Photo: Todd Warshaw/NASCAR via Getty Images

Tony Stewart Further Cements Chase Status by Finishing Second

By Toby Christie, NASCAR Editor

For the past three years, Tony Stewart seemed to be a punchline of many jokes in the NASCAR circle. However, after how Stewart has performed over the last month, not many competitors who are vying to hoist this season’s Sprint Cup trophy are laughing anymore. Stewart looks focused, determined and the 45-year old driver showed his competitive spirit again in the New Hampshire 301 on Sunday.

Stewart started the day from the 12th position, and he held serve by the time the competition caution came out on lap 35.

Under this caution, Stewart and the No. 14 team opted to take only two tires, which moved the veteran driver to the sixth position for the restart. However, as the next run turned into a long green flag stretch, Stewart was gobbled up by drivers who had fresher rubber.

By lap 75, Stewart had slipped to 18th and his car had developed some handling issues. When the caution finally came back out for Chris Buescher’s spin on lap 100, Stewart came in and grabbed four fresh tires, and his crew chief Mike Bugarewicz called for a wedge adjustment for their race car.

After the race, Stewart pointed to his crew chief as being the catalyst of his good day.

“[Bugarewicz] is doing such a great job for a rookie crew chief that only has half a season he has got veteran calls and veteran moves,” Stewart explained after the race. “Really proud of him, proud of this whole team.”

After the adjustments, Stewart would work his way back into the top-15, where he would stay the rest of the afternoon.

With 60 laps left in the race, Stewart moved back into the top-10, and as chaos continued to wreak havoc on a huge chunk of front runners Stewart would work his way up through the running order.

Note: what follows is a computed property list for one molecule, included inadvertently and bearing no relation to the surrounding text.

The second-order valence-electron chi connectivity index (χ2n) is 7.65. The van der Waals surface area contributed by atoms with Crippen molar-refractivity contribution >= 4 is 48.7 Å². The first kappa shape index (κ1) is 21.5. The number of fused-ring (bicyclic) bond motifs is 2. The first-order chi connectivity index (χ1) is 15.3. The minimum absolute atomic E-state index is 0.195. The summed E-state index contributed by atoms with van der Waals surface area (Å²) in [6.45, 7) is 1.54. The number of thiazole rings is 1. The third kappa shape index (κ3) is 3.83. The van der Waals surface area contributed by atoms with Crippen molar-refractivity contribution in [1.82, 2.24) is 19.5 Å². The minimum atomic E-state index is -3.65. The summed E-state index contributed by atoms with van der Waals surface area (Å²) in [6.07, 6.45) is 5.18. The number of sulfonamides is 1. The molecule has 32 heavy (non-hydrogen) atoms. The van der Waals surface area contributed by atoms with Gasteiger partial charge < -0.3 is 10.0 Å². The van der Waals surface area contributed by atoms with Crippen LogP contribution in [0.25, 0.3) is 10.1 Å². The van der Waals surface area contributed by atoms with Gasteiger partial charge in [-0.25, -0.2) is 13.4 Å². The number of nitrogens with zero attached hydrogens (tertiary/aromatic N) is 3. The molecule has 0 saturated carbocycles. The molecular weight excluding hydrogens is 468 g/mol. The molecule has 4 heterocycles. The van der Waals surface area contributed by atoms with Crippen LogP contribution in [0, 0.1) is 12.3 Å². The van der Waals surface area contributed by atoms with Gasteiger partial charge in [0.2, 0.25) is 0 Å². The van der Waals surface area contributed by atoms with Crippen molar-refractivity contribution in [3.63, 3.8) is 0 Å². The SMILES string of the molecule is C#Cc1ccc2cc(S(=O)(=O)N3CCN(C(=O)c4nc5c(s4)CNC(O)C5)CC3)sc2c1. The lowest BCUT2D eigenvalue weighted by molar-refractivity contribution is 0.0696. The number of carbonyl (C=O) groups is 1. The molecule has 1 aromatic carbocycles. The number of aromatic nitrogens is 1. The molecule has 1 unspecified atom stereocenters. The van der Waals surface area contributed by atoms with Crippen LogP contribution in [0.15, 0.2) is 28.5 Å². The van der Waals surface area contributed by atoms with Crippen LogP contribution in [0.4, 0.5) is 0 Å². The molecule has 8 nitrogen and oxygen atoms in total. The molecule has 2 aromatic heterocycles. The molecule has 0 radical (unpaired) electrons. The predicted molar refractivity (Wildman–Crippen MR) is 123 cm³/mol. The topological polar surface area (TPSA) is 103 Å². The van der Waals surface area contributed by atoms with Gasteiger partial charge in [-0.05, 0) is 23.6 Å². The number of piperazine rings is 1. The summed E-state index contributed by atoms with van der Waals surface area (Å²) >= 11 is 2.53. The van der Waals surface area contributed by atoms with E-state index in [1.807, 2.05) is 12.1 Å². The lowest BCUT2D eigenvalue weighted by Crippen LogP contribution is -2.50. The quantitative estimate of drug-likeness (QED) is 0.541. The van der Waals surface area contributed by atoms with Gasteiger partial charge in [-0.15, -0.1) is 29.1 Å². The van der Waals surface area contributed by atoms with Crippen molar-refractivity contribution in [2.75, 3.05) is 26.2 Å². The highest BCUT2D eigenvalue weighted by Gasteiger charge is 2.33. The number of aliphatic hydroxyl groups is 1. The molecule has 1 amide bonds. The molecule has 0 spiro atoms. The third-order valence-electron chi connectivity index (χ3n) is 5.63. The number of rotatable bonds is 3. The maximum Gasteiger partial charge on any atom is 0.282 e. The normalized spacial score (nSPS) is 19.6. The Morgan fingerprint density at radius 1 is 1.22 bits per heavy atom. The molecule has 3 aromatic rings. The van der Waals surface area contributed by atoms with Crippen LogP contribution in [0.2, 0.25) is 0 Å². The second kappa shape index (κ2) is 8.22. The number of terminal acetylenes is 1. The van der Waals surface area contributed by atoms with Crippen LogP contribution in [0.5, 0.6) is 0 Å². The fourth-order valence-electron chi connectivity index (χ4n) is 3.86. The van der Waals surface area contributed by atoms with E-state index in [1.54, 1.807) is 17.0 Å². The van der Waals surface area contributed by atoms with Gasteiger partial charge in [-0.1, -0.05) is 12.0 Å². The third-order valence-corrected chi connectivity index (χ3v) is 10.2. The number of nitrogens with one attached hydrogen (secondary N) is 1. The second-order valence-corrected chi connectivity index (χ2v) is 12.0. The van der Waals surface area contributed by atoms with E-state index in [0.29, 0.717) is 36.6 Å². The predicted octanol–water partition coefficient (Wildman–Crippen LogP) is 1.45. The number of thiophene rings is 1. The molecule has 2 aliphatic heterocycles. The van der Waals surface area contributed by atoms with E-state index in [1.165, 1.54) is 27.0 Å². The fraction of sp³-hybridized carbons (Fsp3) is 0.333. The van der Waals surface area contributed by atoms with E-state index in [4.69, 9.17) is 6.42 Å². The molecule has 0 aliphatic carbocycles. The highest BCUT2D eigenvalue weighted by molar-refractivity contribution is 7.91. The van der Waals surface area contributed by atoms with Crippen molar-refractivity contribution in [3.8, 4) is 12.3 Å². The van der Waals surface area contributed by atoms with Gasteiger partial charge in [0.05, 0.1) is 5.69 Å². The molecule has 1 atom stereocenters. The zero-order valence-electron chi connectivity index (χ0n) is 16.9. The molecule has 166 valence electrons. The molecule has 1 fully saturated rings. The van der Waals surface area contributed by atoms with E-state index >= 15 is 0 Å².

On a restart with 24 laps to go, Stewart methodically slipped by traffic to move into the third spot. As the race came to a close Stewart pressured Joey Logano for the second position. Logano held Stewart at bay for a couple of laps, but finally the pressure became to much. With two laps to go Stewart got by the No. 22 Ford for the second spot.

Stewart would hang on for his third top-five finish over the last four races.

“I like it. The hardest part about it honestly is just the restarts.  You’ve got two lanes of cars going into Turn 1 that are all fighting for one lane.” Said Stewart.

When you throw out his 28th place finisg because of a crash late in the CokeZero 400 at Daytona, Stewart has an average finish of 3.75 since Michigan five races ago.

“I like that stat,” Stewart said. “I feel like we are getting better each week now. Buga (Mike Bugarewicz, crew chief) is doing a great job on the box. You can see the confidence not only in him, but all the guys on the team. Our Chevy’s are fast right now. I feel like we are gaining on it. What we said, I don’t know when we said it, we were talking about you crawl before you walk, walk before you run, run before you jog and job before you sprint. We are definitely running right now. I feel like we are getting pretty close to this sprint at the end.”

With his latest great finish, Stewart further cements himself as a Chase competitor. After missing the first eight races of the season, Stewart was granted a health waiver. At that point he had to win — which he did at Sonoma a few weeks ago —  and he had to move to the top-30 of the point standings — which he also did a couple of weeks ago. Now Stewart sits 28th in the championship standings, and he is a whopping 67 points ahead of 31st-place Brian Scott. Stewart should be a lock to make it into the Chase from here.

But now the focus moves from whether Stewart can make the Chase, to whether he can win his fourth Sprint Cup Series championship. Whether he can win another title remains to be seen, but Stewart is looking more and more like he will be one driver that everyone will have to contend with if they want to win the championship in Homestead.

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Toby Christie is a contributing writer for Motorsports Tribune. He has been watching stock cars turn left since 1993, and has covered NASCAR as an accredited media member since 2007. Toby is a proud member of the National Motorsports Press Association (NMPA). Additionally, Toby is a lifelong Miami Dolphins fan, sub-par guitarist and he is pretty good around a mini-golf course.

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